Cyprus is approximately 500 miles off the coast of Greece and is divided into two entities―the Greek side and the Turkish side, according to Kalinoski. The play will be presented in Greek in front of a reduced live audience.
Beast on the Moon has been translated into 19 languages and has been performed in at least 20 countries. Some of the notable productions have been in Italy, Canada, Russia, Argentina, Brazil, France, England, Japan, Belgium, Germany, Switzerland, Greece, Serbia, the Czech Republic, Armenia, Serbia and the U.S.
Beast on the Moon has been chosen by the Le Bordee theatre in Quebec City as one of the 20 masterpieces to be featured in 2021 in an audio excerpt available to the community. The play’s focus on immigration and refugee life makes it particularly relevant in Quebec.
Beast on the Moon was produced in March at UW Oshkosh.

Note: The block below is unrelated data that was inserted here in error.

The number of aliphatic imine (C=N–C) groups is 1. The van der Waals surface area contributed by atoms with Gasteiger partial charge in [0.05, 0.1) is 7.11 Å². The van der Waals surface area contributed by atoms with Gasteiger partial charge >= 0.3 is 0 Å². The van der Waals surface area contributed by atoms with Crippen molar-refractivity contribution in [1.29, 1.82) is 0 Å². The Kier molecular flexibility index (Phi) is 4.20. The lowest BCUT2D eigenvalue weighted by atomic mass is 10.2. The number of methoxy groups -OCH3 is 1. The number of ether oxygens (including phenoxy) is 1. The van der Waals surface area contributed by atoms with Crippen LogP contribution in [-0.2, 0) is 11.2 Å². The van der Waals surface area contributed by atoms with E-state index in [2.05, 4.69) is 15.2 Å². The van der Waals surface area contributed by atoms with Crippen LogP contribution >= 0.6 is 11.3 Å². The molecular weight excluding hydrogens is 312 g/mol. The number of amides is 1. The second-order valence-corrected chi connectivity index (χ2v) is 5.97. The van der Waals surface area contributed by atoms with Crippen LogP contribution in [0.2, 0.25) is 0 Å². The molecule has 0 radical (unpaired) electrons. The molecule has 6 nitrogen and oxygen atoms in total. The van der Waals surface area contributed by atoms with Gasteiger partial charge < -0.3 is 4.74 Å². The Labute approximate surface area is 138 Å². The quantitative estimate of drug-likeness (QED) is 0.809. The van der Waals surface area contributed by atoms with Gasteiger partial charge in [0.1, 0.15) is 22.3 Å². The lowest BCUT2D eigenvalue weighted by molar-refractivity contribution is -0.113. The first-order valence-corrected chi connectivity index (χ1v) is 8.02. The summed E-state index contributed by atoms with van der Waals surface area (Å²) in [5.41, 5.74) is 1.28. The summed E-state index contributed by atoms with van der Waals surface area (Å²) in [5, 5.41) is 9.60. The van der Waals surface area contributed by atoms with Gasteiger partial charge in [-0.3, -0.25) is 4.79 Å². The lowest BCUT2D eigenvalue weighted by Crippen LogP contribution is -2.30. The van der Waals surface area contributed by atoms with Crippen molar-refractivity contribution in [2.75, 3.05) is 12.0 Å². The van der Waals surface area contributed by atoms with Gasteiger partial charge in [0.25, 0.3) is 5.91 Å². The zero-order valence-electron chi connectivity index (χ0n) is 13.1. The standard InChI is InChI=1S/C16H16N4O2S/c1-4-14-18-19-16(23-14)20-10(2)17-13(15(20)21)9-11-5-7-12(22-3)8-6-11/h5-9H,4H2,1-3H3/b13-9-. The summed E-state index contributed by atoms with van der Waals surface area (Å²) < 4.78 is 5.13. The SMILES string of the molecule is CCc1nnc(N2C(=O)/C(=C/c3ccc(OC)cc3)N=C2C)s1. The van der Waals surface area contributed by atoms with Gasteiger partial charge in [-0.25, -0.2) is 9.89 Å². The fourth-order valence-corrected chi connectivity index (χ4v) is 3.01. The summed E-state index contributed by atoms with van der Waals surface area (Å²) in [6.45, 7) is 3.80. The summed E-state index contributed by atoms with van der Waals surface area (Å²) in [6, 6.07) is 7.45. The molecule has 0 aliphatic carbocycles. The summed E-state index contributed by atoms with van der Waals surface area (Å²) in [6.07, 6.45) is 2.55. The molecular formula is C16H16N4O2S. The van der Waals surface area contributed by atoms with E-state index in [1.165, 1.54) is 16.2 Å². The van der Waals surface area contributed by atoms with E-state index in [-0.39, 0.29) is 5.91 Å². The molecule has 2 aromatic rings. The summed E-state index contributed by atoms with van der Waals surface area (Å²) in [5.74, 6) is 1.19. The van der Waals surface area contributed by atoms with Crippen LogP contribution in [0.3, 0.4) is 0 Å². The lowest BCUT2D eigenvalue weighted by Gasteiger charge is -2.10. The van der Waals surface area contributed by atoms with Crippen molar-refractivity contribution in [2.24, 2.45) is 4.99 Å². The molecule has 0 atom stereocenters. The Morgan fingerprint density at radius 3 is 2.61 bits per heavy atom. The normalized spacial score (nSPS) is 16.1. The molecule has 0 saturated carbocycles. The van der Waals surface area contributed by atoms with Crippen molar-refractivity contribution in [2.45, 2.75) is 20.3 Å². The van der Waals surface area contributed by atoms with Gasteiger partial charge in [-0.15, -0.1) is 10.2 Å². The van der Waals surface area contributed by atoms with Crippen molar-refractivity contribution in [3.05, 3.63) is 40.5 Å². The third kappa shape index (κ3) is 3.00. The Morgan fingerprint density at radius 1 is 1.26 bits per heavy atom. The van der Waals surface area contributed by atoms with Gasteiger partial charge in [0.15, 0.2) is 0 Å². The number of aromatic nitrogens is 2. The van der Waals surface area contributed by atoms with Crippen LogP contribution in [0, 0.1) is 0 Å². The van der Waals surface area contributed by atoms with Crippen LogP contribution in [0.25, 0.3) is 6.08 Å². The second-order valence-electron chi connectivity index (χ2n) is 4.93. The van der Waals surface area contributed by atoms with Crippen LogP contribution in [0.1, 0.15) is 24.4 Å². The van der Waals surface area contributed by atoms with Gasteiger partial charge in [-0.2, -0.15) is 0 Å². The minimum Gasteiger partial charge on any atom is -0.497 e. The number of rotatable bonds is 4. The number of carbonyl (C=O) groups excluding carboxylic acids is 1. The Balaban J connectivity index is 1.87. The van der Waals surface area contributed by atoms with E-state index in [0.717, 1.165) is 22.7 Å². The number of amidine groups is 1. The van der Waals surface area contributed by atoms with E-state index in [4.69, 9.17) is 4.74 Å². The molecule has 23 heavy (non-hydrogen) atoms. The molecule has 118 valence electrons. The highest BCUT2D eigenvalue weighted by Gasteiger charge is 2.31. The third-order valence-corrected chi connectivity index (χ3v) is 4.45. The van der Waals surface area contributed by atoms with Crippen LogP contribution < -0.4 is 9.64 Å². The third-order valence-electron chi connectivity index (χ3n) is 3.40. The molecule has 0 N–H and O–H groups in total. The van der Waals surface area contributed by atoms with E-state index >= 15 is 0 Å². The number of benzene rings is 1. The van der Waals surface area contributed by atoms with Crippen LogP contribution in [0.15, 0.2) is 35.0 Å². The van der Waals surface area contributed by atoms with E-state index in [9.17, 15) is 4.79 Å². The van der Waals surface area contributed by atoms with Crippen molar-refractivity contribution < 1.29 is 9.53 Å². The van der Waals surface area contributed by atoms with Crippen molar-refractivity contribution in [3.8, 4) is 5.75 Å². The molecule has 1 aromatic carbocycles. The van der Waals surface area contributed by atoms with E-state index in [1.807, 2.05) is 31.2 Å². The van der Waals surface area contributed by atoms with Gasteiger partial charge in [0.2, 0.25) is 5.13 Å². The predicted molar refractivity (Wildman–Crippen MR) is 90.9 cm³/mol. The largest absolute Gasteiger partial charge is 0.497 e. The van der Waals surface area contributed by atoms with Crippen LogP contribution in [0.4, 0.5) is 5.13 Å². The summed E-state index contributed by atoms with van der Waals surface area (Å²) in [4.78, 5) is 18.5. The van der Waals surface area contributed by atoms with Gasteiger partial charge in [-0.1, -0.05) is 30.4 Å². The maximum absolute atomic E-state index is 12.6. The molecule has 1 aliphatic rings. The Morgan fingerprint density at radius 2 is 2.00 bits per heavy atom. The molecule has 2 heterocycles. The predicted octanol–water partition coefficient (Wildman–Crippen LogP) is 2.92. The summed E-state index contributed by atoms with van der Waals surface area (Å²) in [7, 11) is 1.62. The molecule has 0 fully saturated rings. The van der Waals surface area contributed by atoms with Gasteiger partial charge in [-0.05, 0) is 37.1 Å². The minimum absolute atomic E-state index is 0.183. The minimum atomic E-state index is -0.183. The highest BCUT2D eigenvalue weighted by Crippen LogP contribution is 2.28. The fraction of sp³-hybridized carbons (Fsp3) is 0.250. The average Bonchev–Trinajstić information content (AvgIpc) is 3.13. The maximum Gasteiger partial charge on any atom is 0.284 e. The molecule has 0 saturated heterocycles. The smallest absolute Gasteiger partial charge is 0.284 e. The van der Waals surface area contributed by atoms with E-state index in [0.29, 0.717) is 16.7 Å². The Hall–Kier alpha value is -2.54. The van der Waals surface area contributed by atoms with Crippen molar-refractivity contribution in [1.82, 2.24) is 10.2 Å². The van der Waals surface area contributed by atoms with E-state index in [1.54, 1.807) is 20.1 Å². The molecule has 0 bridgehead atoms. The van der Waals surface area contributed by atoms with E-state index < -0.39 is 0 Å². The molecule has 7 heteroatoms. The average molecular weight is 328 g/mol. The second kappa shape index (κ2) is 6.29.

- Door numbers are essential when reporting emergency situations. Numbers improve the response time for fire, EMS and law enforcement when calling 911
- Door numbers are a point of reference for employees when submitting a work request or reporting a safety concern, as well as for the facilities and custodial employees who respond to these requests and reports
- They are a point of reference for those conducting property damage and incident or injury investigations
- The door numbering system makes it easier to direct visitors on campus to athletic events, campus tours, performances, speakers, exhibits and community events
- They are a point of reference when planning to meet and/or gather with others
- Door numbers assist outside contractors in locating the correct work area